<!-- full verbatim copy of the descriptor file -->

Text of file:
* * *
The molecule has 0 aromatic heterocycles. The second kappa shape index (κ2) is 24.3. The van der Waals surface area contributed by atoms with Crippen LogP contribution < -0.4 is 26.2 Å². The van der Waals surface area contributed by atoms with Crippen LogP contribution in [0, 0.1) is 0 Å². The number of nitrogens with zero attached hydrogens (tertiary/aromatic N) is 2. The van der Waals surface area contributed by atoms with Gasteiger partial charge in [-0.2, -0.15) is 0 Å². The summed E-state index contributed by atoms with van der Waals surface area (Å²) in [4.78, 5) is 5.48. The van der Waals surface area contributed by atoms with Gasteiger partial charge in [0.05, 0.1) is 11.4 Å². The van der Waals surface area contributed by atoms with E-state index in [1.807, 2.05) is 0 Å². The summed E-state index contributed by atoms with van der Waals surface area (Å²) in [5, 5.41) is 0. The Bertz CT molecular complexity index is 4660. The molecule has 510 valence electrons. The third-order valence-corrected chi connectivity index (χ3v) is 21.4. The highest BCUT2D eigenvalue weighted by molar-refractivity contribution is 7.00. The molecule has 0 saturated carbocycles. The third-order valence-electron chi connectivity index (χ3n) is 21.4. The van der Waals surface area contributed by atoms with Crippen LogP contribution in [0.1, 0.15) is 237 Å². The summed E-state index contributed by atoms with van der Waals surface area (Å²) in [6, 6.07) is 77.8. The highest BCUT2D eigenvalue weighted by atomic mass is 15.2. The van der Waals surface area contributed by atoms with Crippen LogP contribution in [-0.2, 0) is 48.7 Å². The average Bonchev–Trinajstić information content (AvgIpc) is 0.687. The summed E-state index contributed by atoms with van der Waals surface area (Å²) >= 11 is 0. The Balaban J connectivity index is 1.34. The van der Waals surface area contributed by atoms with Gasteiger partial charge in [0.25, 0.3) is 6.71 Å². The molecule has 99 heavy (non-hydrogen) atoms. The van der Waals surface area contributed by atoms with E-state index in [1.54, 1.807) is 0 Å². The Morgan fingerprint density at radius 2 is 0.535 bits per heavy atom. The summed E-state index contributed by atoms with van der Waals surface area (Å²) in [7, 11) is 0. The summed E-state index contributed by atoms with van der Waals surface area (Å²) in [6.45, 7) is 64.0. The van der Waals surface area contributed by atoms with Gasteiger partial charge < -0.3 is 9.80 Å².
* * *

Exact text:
The molecule has 0 aromatic heterocycles. The second kappa shape index (κ2) is 24.3. The van der Waals surface area contributed by atoms with Crippen LogP contribution < -0.4 is 26.2 Å². The van der Waals surface area contributed by atoms with Crippen LogP contribution in [0, 0.1) is 0 Å². The number of nitrogens with zero attached hydrogens (tertiary/aromatic N) is 2. The van der Waals surface area contributed by atoms with Gasteiger partial charge in [-0.2, -0.15) is 0 Å². The summed E-state index contributed by atoms with van der Waals surface area (Å²) in [4.78, 5) is 5.48. The van der Waals surface area contributed by atoms with Gasteiger partial charge in [0.05, 0.1) is 11.4 Å². The van der Waals surface area contributed by atoms with E-state index in [1.807, 2.05) is 0 Å². The summed E-state index contributed by atoms with van der Waals surface area (Å²) in [5, 5.41) is 0. The Bertz CT molecular complexity index is 4660. The molecule has 510 valence electrons. The third-order valence-corrected chi connectivity index (χ3v) is 21.4. The highest BCUT2D eigenvalue weighted by molar-refractivity contribution is 7.00. The molecule has 0 saturated carbocycles. The third-order valence-electron chi connectivity index (χ3n) is 21.4. The van der Waals surface area contributed by atoms with Crippen LogP contribution in [0.1, 0.15) is 237 Å². The summed E-state index contributed by atoms with van der Waals surface area (Å²) in [6, 6.07) is 77.8. The highest BCUT2D eigenvalue weighted by atomic mass is 15.2. The van der Waals surface area contributed by atoms with Crippen LogP contribution in [-0.2, 0) is 48.7 Å². The average Bonchev–Trinajstić information content (AvgIpc) is 0.687. The summed E-state index contributed by atoms with van der Waals surface area (Å²) >= 11 is 0. The Balaban J connectivity index is 1.34. The van der Waals surface area contributed by atoms with Gasteiger partial charge in [0.25, 0.3) is 6.71 Å². The molecule has 99 heavy (non-hydrogen) atoms. The van der Waals surface area contributed by atoms with E-state index in [1.54, 1.807) is 0 Å². The Morgan fingerprint density at radius 2 is 0.535 bits per heavy atom. The summed E-state index contributed by atoms with van der Waals surface area (Å²) in [7, 11) is 0. The summed E-state index contributed by atoms with van der Waals surface area (Å²) in [6.45, 7) is 64.0. The van der Waals surface area contributed by atoms with Gasteiger partial charge < -0.3 is 9.80 Å².